How to Prove Check Forgery In a Texas Court ?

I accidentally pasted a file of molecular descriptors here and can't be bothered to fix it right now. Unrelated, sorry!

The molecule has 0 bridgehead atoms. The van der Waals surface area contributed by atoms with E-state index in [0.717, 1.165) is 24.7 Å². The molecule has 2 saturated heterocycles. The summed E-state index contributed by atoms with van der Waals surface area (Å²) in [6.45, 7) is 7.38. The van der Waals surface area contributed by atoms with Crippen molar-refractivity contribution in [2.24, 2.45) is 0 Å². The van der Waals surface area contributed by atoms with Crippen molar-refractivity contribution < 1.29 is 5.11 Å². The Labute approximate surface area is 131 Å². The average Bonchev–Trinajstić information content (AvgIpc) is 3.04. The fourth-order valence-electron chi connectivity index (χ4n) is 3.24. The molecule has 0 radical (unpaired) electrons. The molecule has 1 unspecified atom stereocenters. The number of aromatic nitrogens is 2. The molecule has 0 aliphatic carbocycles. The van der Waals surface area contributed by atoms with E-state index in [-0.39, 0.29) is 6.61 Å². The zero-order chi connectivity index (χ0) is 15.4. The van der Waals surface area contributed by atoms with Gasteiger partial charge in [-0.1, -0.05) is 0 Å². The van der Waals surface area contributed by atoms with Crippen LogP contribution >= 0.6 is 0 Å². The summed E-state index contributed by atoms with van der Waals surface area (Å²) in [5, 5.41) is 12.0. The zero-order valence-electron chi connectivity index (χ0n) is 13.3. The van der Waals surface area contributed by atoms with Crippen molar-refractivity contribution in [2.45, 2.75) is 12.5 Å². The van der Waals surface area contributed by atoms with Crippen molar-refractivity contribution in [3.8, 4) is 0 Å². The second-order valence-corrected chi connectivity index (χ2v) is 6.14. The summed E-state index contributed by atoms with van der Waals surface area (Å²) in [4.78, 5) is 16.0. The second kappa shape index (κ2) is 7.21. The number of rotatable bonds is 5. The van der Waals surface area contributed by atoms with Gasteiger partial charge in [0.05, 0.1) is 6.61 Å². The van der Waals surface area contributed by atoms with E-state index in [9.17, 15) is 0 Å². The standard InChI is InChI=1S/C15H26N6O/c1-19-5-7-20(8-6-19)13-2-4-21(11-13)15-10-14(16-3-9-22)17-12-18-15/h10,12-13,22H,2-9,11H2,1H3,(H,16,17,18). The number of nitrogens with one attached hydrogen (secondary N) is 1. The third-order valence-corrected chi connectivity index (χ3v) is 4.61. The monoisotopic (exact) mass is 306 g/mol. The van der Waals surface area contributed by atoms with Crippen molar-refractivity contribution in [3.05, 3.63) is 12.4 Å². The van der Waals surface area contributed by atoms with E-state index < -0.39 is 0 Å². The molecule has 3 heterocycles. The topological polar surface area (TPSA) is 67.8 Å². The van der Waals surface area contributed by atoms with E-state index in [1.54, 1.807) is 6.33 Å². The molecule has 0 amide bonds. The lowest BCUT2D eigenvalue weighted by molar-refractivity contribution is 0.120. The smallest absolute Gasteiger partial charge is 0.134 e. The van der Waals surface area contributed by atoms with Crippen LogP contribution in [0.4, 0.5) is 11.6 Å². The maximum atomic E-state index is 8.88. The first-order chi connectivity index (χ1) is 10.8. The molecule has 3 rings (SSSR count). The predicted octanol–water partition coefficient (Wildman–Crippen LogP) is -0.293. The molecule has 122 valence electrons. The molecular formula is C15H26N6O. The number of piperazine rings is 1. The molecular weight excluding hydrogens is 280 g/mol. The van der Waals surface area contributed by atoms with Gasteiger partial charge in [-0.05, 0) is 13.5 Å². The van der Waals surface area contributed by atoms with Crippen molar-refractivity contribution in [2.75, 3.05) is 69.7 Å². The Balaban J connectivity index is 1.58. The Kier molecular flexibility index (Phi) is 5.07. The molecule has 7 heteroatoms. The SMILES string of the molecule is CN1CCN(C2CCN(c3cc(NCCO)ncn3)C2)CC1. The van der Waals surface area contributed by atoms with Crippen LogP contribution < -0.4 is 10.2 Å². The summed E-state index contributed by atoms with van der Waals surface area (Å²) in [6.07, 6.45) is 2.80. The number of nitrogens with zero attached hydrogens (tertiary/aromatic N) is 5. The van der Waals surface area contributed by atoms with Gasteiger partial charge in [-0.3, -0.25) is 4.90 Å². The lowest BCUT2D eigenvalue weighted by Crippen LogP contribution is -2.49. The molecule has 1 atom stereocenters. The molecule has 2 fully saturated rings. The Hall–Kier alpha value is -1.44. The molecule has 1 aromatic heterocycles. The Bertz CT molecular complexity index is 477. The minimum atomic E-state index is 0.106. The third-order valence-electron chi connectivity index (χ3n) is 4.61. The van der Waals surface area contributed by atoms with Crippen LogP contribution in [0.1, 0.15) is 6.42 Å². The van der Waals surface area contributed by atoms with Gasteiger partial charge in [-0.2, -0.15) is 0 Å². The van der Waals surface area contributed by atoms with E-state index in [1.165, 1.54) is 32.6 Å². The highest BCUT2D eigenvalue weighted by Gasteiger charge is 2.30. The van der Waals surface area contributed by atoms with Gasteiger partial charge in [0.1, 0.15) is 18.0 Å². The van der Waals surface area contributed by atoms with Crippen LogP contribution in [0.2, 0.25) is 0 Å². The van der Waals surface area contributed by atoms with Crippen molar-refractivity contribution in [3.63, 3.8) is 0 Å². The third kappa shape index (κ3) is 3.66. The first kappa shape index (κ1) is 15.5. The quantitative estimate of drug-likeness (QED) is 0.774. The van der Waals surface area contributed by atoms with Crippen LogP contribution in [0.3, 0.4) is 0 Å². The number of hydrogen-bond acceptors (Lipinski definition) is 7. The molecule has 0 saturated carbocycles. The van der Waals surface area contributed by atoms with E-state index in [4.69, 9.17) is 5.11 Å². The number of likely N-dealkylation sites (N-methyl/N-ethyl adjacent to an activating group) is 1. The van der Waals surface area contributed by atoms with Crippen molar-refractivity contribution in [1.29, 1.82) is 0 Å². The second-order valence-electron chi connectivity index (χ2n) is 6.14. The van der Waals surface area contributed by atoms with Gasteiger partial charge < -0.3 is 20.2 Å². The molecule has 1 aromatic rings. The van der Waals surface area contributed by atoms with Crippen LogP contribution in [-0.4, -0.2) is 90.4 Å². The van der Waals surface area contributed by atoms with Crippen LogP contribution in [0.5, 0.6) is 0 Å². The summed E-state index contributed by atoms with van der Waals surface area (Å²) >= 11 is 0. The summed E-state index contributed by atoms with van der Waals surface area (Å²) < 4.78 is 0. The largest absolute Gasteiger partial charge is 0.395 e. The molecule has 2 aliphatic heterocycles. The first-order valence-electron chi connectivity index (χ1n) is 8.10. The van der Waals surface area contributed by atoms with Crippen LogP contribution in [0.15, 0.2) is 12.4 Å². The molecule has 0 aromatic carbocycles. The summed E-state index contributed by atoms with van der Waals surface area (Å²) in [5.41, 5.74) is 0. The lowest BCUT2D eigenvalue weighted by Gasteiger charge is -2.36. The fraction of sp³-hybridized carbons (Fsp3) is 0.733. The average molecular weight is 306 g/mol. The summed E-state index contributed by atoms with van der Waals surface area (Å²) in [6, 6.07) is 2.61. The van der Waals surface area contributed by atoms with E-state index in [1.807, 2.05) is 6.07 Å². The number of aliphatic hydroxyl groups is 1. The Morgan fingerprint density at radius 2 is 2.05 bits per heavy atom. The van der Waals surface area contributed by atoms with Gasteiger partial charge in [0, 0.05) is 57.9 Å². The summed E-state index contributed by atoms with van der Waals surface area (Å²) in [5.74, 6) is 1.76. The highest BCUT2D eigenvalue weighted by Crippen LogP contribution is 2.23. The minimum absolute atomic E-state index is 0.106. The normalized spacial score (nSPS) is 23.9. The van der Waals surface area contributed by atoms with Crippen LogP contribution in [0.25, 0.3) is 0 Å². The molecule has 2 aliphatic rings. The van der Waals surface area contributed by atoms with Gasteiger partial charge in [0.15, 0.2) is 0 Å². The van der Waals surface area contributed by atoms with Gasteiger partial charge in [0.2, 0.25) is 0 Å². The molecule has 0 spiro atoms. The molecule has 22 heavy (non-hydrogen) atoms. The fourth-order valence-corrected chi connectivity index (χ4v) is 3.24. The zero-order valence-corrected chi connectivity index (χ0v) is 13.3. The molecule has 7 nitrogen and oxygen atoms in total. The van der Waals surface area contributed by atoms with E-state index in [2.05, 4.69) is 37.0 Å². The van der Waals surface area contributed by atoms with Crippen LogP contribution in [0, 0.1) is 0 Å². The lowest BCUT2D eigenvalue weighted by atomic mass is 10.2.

In the case of forgery, the culpable mental state requires proof of knowledge that the check is forged. Section 32.31(b) of the Texas Penal Code required the State to prove beyond a reasonable doubt that a person: (1) with intent to defraud or harm another; (2) passed; (3) a writing; (4) that purported to be the act of another; (5) that other person did not authorize the act. See Williams v. State, 688 S.W.2d 486, 488 (Tex. Crim. App.1985); Oldham v. State, 5 S.W.3d 840 (Tex. App.-Houston [14th Dist.] 1999, pet. ref'd); see also TEX. PEN. CODE ANN. 32.21(a) & (b) (Vernon 1989). The intent to defraud or harm may be established by circumstantial evidence. Williams, 688 S.W.2d at 488. Proof of intent to defraud is also derivative of other elements. If there is sufficient evidence to establish an actor's theft of the instrument ultimately forged, the evidence is deemed sufficient to show knowledge of the forgery, and therefore sufficient to show an intent to defraud or harm. See Wallace v. State, 813 S.W.2d 748, 751 (Tex. App.-Houston [1st Dist.] 1991, no pet.).